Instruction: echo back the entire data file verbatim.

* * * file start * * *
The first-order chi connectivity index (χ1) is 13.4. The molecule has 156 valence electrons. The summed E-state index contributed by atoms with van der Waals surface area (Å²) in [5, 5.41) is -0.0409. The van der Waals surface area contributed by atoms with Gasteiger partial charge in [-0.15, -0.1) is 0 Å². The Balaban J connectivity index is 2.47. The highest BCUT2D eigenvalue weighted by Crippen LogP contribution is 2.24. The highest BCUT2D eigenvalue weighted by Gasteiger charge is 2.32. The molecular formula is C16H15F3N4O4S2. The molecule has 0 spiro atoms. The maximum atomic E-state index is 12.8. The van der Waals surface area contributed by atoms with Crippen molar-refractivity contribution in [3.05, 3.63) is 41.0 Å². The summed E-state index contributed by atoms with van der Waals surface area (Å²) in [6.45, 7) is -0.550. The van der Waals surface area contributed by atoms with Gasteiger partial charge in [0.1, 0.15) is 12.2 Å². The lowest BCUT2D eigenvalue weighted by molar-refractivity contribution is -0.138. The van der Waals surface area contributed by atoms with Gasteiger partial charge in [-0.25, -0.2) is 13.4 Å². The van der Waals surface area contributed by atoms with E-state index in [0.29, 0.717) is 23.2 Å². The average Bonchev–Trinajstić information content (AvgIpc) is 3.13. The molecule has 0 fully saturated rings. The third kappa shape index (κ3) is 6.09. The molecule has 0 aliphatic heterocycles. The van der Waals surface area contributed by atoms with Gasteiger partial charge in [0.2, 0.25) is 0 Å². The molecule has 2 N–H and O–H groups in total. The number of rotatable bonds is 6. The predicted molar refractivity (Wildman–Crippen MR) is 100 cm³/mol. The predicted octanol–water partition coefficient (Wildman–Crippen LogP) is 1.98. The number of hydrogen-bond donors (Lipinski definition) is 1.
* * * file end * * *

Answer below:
The first-order chi connectivity index (χ1) is 13.4. The molecule has 156 valence electrons. The summed E-state index contributed by atoms with van der Waals surface area (Å²) in [5, 5.41) is -0.0409. The van der Waals surface area contributed by atoms with Gasteiger partial charge in [-0.15, -0.1) is 0 Å². The Balaban J connectivity index is 2.47. The highest BCUT2D eigenvalue weighted by Crippen LogP contribution is 2.24. The highest BCUT2D eigenvalue weighted by Gasteiger charge is 2.32. The molecular formula is C16H15F3N4O4S2. The molecule has 0 spiro atoms. The maximum atomic E-state index is 12.8. The van der Waals surface area contributed by atoms with Crippen molar-refractivity contribution in [3.05, 3.63) is 41.0 Å². The summed E-state index contributed by atoms with van der Waals surface area (Å²) in [6.45, 7) is -0.550. The van der Waals surface area contributed by atoms with Gasteiger partial charge in [0.1, 0.15) is 12.2 Å². The lowest BCUT2D eigenvalue weighted by molar-refractivity contribution is -0.138. The van der Waals surface area contributed by atoms with Gasteiger partial charge in [-0.25, -0.2) is 13.4 Å². The van der Waals surface area contributed by atoms with E-state index in [0.29, 0.717) is 23.2 Å². The average Bonchev–Trinajstić information content (AvgIpc) is 3.13. The molecule has 0 fully saturated rings. The third kappa shape index (κ3) is 6.09. The molecule has 0 aliphatic heterocycles. The van der Waals surface area contributed by atoms with Gasteiger partial charge in [0.2, 0.25) is 0 Å². The molecule has 2 N–H and O–H groups in total. The number of rotatable bonds is 6. The predicted molar refractivity (Wildman–Crippen MR) is 100 cm³/mol. The predicted octanol–water partition coefficient (Wildman–Crippen LogP) is 1.98. The number of hydrogen-bond donors (Lipinski definition) is 1.